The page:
Dissertation/Thesis Abstract

Knee Valgus Differences throughout a Chair Twist Pose between Novice and Experienced Yoga Participants
by Cooper, Christina Nicole, M.S., California State University, Long Beach, 2019, 57; 22585249
Abstract (Summary)

The purpose of this study was to investigate knee valgus differences throughout a chair twist pose between novice and experienced yoga participants. Knee valgus refers to the shank angled outward causing knee abduction angle and knee internal rotation. Participants performed the chair twist pose with four distinct events analyzed, standing, knee flexion: pre-twist, peak trunk rotation, and knee flexion: post-twist. Sixteen healthy females, 8 novices (1.5 ± 0.5 months’ experience) and 8 experienced 48.0 ± 36.0 months’ experience) volunteered to participate in the study. Group demographic data were novice age 24.7 ± 4.6, yrs.; height 1.6 ± 4.9, m; mass 64.3 ± 13.2, kg; and experienced age 26.1 ± 3.4, yrs.; height 1.7 ± 4.8, m; mass 66.6 ± 4.6, kg. An informed consent form was signed by each participant. Calibration static markers were placed on the participant, then a static trial was performed and then immediately after calibration static markers were removed. The participant then performed three sets of three trials with at least thirty seconds rest between each set. Each trial consisted of a twist only to the left or right, depending on the participant’s dominant leg. All data were collected using Qualisys Track Manager and force plates. All statistical analyses were performed with R program version 3. 5. 3. Repeated-measures analysis of variance (RMANOVA) two-tailed test was conducted to analyze knee differences in a chair twist pose between novice and experienced yoga participants. Tukey Honest Significant Differences were used to examine the pairwise comparisons. A Pearson product-moment correlation coefficient was computed to assess the relationships between lateral shear forces at the knee and degree of knee abduction and the relationship between anterior shear forces at the knee and degree of knee abduction moments. There was not a significant (p = 0.22) difference in knee abduction angle in the chair twist movement between novice (L1) and experienced (L2) participants. There was not a significant (p = 0.42) difference in knee internal rotation the chair twist movement between L1 and L2. There was a strong (r = 0.82) and significant (p = 0.01) relationship between standing lateral shear forces and standing knee abduction in L1. All other events demonstrated both weak and non-significant relationships between lateral shear forces and knee abduction angles. There was not a strong nor significant relationship between anterior shear force and knee abduction moments during chair twist movement in L1. During the chair twist movement, L2 did display a strong (r = 0.70) but non-significant (p = 0.5) relationship between anterior shear force and knee abduction moments. These results suggest that the relationship between lateral shear forces at the knee and knee abduction angles are present; however, future research is needed to further investigate knee deviation angle difference in yoga participants.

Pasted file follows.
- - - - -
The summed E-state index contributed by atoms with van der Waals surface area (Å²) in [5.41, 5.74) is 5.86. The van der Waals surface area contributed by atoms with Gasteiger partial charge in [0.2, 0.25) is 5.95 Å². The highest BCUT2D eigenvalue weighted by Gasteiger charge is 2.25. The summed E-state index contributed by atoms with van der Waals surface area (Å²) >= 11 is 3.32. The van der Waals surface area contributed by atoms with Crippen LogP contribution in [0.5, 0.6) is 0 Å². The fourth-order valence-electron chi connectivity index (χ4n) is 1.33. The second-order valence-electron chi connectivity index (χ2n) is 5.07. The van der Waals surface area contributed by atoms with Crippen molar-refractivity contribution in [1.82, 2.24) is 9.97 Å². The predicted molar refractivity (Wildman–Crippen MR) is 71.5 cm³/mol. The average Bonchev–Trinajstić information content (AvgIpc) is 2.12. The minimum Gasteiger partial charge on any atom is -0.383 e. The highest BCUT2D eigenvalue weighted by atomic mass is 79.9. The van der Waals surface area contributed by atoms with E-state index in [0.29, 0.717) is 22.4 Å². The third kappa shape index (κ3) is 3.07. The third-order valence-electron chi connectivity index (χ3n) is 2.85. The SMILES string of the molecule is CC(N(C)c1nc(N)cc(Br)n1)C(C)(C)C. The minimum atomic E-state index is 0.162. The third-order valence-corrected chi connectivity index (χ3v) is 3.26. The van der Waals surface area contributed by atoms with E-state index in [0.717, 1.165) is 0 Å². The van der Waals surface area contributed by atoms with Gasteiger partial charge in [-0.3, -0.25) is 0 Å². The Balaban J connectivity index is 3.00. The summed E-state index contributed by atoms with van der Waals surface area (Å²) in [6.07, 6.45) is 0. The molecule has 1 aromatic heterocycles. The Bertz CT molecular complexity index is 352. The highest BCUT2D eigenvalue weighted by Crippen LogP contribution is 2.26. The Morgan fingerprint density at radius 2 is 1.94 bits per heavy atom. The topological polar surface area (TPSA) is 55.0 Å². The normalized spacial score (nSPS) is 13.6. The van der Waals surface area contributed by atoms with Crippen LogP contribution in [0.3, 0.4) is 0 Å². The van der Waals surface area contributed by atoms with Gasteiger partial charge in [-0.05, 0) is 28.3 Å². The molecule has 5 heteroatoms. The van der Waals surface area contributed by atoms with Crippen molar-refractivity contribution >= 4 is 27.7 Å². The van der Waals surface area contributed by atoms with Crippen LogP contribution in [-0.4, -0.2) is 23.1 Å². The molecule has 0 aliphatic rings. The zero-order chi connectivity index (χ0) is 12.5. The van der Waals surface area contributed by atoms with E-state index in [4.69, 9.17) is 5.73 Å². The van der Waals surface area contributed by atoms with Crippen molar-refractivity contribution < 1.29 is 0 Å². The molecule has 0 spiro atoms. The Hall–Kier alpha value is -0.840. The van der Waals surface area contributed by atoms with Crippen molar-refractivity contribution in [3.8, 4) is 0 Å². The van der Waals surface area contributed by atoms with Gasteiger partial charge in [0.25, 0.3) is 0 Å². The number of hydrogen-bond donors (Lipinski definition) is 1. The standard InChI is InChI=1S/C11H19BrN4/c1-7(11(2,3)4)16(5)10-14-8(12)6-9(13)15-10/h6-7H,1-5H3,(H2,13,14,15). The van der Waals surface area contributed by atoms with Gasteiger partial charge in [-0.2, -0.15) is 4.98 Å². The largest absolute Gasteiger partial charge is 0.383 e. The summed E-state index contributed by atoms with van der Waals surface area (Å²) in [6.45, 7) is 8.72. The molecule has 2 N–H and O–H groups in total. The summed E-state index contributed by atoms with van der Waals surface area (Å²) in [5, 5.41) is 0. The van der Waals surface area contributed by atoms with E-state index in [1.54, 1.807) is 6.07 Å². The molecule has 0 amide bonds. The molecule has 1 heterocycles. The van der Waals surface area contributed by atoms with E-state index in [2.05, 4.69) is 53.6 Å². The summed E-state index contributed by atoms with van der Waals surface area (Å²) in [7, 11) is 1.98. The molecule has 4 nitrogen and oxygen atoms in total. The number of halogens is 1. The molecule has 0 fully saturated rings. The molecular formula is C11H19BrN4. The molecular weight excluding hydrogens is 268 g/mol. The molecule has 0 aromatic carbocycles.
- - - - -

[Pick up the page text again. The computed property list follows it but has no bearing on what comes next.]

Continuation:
Indexing (document details)
Advisor: Crussemeyer, Jill A.
Commitee: Valenzuela, Kevin, Irby, Steven
School: California State University, Long Beach
Department: Kinesiology
School Location: United States -- California
Source: MAI 81/3(E), Masters Abstracts International
Source Type: DISSERTATION
Subjects: Biomechanics
Keywords: Internal rotation, Knee abduction angle, Knee abduction moments, Knee deviations, Knee valgus, Yoga
Publication Number: 22585249
ISBN: 9781088348437
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